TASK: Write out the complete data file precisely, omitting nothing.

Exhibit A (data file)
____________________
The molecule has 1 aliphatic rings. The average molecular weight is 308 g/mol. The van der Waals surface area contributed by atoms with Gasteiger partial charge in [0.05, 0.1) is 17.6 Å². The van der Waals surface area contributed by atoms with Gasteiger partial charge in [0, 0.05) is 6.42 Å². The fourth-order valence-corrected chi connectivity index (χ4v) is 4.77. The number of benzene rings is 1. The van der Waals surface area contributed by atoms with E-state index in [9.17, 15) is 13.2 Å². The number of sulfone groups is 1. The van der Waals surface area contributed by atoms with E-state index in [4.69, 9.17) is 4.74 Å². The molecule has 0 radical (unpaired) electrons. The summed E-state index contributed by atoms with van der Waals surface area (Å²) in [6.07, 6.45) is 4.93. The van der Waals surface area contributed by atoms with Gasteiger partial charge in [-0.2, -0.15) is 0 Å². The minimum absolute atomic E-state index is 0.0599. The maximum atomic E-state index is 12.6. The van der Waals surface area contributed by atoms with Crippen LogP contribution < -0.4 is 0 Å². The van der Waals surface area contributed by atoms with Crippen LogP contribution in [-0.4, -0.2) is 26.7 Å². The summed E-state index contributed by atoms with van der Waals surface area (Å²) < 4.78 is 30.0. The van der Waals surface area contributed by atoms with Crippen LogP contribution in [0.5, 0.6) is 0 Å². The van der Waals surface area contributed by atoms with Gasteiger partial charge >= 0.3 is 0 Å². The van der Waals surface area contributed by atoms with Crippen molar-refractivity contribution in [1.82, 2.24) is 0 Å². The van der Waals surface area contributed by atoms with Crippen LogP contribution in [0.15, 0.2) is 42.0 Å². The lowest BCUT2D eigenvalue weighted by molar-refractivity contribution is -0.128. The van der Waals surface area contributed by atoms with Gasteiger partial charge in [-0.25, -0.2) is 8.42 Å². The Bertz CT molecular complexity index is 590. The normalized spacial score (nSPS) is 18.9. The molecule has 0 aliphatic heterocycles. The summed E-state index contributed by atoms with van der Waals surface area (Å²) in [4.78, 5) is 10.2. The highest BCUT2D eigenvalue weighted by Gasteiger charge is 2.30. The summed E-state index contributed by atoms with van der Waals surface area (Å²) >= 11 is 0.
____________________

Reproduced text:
The molecule has 1 aliphatic rings. The average molecular weight is 308 g/mol. The van der Waals surface area contributed by atoms with Gasteiger partial charge in [0.05, 0.1) is 17.6 Å². The van der Waals surface area contributed by atoms with Gasteiger partial charge in [0, 0.05) is 6.42 Å². The fourth-order valence-corrected chi connectivity index (χ4v) is 4.77. The number of benzene rings is 1. The van der Waals surface area contributed by atoms with E-state index in [9.17, 15) is 13.2 Å². The number of sulfone groups is 1. The van der Waals surface area contributed by atoms with E-state index in [4.69, 9.17) is 4.74 Å². The molecule has 0 radical (unpaired) electrons. The summed E-state index contributed by atoms with van der Waals surface area (Å²) in [6.07, 6.45) is 4.93. The van der Waals surface area contributed by atoms with Gasteiger partial charge in [-0.2, -0.15) is 0 Å². The minimum absolute atomic E-state index is 0.0599. The maximum atomic E-state index is 12.6. The van der Waals surface area contributed by atoms with Crippen LogP contribution < -0.4 is 0 Å². The van der Waals surface area contributed by atoms with Crippen LogP contribution in [-0.4, -0.2) is 26.7 Å². The summed E-state index contributed by atoms with van der Waals surface area (Å²) < 4.78 is 30.0. The van der Waals surface area contributed by atoms with Crippen LogP contribution in [0.5, 0.6) is 0 Å². The van der Waals surface area contributed by atoms with Gasteiger partial charge >= 0.3 is 0 Å². The van der Waals surface area contributed by atoms with Crippen molar-refractivity contribution in [1.82, 2.24) is 0 Å². The van der Waals surface area contributed by atoms with Crippen LogP contribution in [0.15, 0.2) is 42.0 Å². The lowest BCUT2D eigenvalue weighted by molar-refractivity contribution is -0.128. The van der Waals surface area contributed by atoms with Gasteiger partial charge in [-0.25, -0.2) is 8.42 Å². The Bertz CT molecular complexity index is 590. The normalized spacial score (nSPS) is 18.9. The molecule has 0 aliphatic heterocycles. The summed E-state index contributed by atoms with van der Waals surface area (Å²) in [4.78, 5) is 10.2. The highest BCUT2D eigenvalue weighted by Gasteiger charge is 2.30. The summed E-state index contributed by atoms with van der Waals surface area (Å²) >= 11 is 0.